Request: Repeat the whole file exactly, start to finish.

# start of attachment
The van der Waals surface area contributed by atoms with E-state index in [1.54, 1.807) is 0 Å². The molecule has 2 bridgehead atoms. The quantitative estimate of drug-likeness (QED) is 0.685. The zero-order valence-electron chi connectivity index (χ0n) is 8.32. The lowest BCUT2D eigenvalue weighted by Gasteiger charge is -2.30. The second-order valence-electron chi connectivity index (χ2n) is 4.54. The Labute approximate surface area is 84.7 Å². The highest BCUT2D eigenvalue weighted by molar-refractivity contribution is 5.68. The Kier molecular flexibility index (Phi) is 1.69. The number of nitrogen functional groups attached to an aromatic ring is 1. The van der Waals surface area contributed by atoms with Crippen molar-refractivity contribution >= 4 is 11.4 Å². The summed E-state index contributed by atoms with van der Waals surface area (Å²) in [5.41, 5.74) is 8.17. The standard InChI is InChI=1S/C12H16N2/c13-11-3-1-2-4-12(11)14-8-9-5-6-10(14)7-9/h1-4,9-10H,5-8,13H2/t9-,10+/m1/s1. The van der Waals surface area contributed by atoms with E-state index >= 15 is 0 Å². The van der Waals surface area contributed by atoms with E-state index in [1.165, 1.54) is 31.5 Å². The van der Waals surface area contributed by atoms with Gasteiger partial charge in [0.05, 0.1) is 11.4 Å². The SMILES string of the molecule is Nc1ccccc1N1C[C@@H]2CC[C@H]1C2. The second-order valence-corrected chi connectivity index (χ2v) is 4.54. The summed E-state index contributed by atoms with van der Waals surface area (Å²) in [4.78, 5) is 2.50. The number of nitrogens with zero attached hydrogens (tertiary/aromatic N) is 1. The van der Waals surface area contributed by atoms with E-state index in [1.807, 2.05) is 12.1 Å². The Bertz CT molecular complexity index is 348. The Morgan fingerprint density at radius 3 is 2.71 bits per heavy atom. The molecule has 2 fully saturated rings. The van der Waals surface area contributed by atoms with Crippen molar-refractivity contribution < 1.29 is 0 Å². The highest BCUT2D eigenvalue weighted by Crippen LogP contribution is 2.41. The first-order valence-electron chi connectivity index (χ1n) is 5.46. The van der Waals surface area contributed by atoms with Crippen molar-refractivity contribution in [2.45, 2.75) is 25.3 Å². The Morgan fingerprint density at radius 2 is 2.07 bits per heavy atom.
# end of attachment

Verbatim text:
The van der Waals surface area contributed by atoms with E-state index in [1.54, 1.807) is 0 Å². The molecule has 2 bridgehead atoms. The quantitative estimate of drug-likeness (QED) is 0.685. The zero-order valence-electron chi connectivity index (χ0n) is 8.32. The lowest BCUT2D eigenvalue weighted by Gasteiger charge is -2.30. The second-order valence-electron chi connectivity index (χ2n) is 4.54. The Labute approximate surface area is 84.7 Å². The highest BCUT2D eigenvalue weighted by molar-refractivity contribution is 5.68. The Kier molecular flexibility index (Phi) is 1.69. The number of nitrogen functional groups attached to an aromatic ring is 1. The van der Waals surface area contributed by atoms with Crippen molar-refractivity contribution >= 4 is 11.4 Å². The summed E-state index contributed by atoms with van der Waals surface area (Å²) in [5.41, 5.74) is 8.17. The standard InChI is InChI=1S/C12H16N2/c13-11-3-1-2-4-12(11)14-8-9-5-6-10(14)7-9/h1-4,9-10H,5-8,13H2/t9-,10+/m1/s1. The van der Waals surface area contributed by atoms with E-state index >= 15 is 0 Å². The van der Waals surface area contributed by atoms with E-state index in [1.165, 1.54) is 31.5 Å². The van der Waals surface area contributed by atoms with Gasteiger partial charge in [0.05, 0.1) is 11.4 Å². The SMILES string of the molecule is Nc1ccccc1N1C[C@@H]2CC[C@H]1C2. The second-order valence-corrected chi connectivity index (χ2v) is 4.54. The summed E-state index contributed by atoms with van der Waals surface area (Å²) in [4.78, 5) is 2.50. The number of nitrogens with zero attached hydrogens (tertiary/aromatic N) is 1. The van der Waals surface area contributed by atoms with E-state index in [1.807, 2.05) is 12.1 Å². The Bertz CT molecular complexity index is 348. The Morgan fingerprint density at radius 3 is 2.71 bits per heavy atom. The molecule has 2 fully saturated rings. The van der Waals surface area contributed by atoms with Crippen molar-refractivity contribution < 1.29 is 0 Å². The highest BCUT2D eigenvalue weighted by Crippen LogP contribution is 2.41. The first-order valence-electron chi connectivity index (χ1n) is 5.46. The van der Waals surface area contributed by atoms with Crippen molar-refractivity contribution in [2.45, 2.75) is 25.3 Å². The Morgan fingerprint density at radius 2 is 2.07 bits per heavy atom.